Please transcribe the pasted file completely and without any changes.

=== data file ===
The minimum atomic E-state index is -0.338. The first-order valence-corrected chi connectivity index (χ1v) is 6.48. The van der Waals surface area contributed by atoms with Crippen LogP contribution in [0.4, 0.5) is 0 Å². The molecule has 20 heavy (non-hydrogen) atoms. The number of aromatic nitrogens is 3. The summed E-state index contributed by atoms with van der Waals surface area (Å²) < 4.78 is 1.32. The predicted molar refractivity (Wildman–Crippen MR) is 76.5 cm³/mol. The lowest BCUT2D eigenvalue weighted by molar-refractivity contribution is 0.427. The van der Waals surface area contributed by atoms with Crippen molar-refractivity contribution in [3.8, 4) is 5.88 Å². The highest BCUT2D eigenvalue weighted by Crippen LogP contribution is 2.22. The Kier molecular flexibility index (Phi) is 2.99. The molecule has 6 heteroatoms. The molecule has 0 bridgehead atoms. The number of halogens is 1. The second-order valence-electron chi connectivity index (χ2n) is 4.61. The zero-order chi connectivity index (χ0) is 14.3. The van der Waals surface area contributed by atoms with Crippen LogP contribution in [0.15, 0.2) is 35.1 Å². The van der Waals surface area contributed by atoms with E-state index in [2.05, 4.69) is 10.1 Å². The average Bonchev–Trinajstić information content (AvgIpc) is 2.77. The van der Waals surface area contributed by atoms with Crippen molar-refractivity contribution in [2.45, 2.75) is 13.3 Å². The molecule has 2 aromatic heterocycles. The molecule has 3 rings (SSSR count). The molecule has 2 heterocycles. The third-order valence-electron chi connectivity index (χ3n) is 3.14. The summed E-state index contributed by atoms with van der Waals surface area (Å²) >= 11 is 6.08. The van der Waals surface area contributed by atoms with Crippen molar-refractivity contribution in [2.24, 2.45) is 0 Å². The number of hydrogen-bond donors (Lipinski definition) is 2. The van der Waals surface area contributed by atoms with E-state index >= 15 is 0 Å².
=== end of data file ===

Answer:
The minimum atomic E-state index is -0.338. The first-order valence-corrected chi connectivity index (χ1v) is 6.48. The van der Waals surface area contributed by atoms with Crippen LogP contribution in [0.4, 0.5) is 0 Å². The molecule has 20 heavy (non-hydrogen) atoms. The number of aromatic nitrogens is 3. The summed E-state index contributed by atoms with van der Waals surface area (Å²) < 4.78 is 1.32. The predicted molar refractivity (Wildman–Crippen MR) is 76.5 cm³/mol. The lowest BCUT2D eigenvalue weighted by molar-refractivity contribution is 0.427. The van der Waals surface area contributed by atoms with Crippen molar-refractivity contribution in [3.8, 4) is 5.88 Å². The highest BCUT2D eigenvalue weighted by Crippen LogP contribution is 2.22. The Kier molecular flexibility index (Phi) is 2.99. The molecule has 6 heteroatoms. The molecule has 0 bridgehead atoms. The number of halogens is 1. The second-order valence-electron chi connectivity index (χ2n) is 4.61. The zero-order chi connectivity index (χ0) is 14.3. The van der Waals surface area contributed by atoms with Crippen LogP contribution in [0.15, 0.2) is 35.1 Å². The van der Waals surface area contributed by atoms with E-state index in [2.05, 4.69) is 10.1 Å². The average Bonchev–Trinajstić information content (AvgIpc) is 2.77. The van der Waals surface area contributed by atoms with Crippen molar-refractivity contribution in [2.45, 2.75) is 13.3 Å². The molecule has 2 aromatic heterocycles. The molecule has 3 rings (SSSR count). The molecule has 2 heterocycles. The third-order valence-electron chi connectivity index (χ3n) is 3.14. The summed E-state index contributed by atoms with van der Waals surface area (Å²) >= 11 is 6.08. The van der Waals surface area contributed by atoms with Crippen molar-refractivity contribution in [2.24, 2.45) is 0 Å². The number of hydrogen-bond donors (Lipinski definition) is 2. The van der Waals surface area contributed by atoms with E-state index >= 15 is 0 Å².